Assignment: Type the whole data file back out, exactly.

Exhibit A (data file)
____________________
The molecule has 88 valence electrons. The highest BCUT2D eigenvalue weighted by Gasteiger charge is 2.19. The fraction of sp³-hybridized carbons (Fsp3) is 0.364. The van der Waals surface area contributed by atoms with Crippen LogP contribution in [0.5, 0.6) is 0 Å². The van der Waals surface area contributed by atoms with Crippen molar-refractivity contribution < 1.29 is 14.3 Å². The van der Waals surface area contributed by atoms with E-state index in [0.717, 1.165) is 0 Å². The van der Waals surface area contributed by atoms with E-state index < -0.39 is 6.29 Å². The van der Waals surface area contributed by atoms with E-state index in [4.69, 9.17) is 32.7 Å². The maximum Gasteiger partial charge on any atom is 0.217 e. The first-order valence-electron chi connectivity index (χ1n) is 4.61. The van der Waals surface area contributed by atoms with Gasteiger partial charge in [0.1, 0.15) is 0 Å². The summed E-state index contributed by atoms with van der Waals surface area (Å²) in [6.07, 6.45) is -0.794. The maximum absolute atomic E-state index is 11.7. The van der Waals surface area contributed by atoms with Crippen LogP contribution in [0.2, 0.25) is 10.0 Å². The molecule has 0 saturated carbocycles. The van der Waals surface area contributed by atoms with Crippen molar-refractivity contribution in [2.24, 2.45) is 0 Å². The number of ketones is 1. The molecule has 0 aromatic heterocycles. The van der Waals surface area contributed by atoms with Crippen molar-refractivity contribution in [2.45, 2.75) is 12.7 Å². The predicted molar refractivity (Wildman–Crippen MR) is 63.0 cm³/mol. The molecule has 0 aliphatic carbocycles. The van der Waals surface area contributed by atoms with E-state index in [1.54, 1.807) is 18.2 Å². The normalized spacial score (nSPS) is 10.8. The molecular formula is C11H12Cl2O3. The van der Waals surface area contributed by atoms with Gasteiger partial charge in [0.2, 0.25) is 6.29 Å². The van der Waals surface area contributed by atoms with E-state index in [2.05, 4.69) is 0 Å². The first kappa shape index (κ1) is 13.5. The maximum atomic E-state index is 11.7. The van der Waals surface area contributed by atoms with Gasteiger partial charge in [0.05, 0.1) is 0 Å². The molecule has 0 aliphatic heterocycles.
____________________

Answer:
The molecule has 88 valence electrons. The highest BCUT2D eigenvalue weighted by Gasteiger charge is 2.19. The fraction of sp³-hybridized carbons (Fsp3) is 0.364. The van der Waals surface area contributed by atoms with Crippen LogP contribution in [0.5, 0.6) is 0 Å². The van der Waals surface area contributed by atoms with Crippen molar-refractivity contribution < 1.29 is 14.3 Å². The van der Waals surface area contributed by atoms with E-state index in [0.717, 1.165) is 0 Å². The van der Waals surface area contributed by atoms with E-state index < -0.39 is 6.29 Å². The van der Waals surface area contributed by atoms with E-state index in [4.69, 9.17) is 32.7 Å². The maximum Gasteiger partial charge on any atom is 0.217 e. The first-order valence-electron chi connectivity index (χ1n) is 4.61. The van der Waals surface area contributed by atoms with Gasteiger partial charge in [0.1, 0.15) is 0 Å². The summed E-state index contributed by atoms with van der Waals surface area (Å²) in [6.07, 6.45) is -0.794. The maximum absolute atomic E-state index is 11.7. The van der Waals surface area contributed by atoms with Crippen LogP contribution in [0.2, 0.25) is 10.0 Å². The molecule has 0 saturated carbocycles. The van der Waals surface area contributed by atoms with Crippen molar-refractivity contribution in [2.24, 2.45) is 0 Å². The number of ketones is 1. The molecule has 0 aromatic heterocycles. The van der Waals surface area contributed by atoms with Crippen molar-refractivity contribution in [2.45, 2.75) is 12.7 Å². The predicted molar refractivity (Wildman–Crippen MR) is 63.0 cm³/mol. The molecule has 0 aliphatic carbocycles. The van der Waals surface area contributed by atoms with E-state index in [1.54, 1.807) is 18.2 Å². The normalized spacial score (nSPS) is 10.8. The molecular formula is C11H12Cl2O3. The van der Waals surface area contributed by atoms with Gasteiger partial charge in [0.2, 0.25) is 6.29 Å². The van der Waals surface area contributed by atoms with E-state index in [2.05, 4.69) is 0 Å². The first kappa shape index (κ1) is 13.5. The maximum atomic E-state index is 11.7. The van der Waals surface area contributed by atoms with Gasteiger partial charge in [0.05, 0.1) is 0 Å². The molecule has 0 aliphatic heterocycles.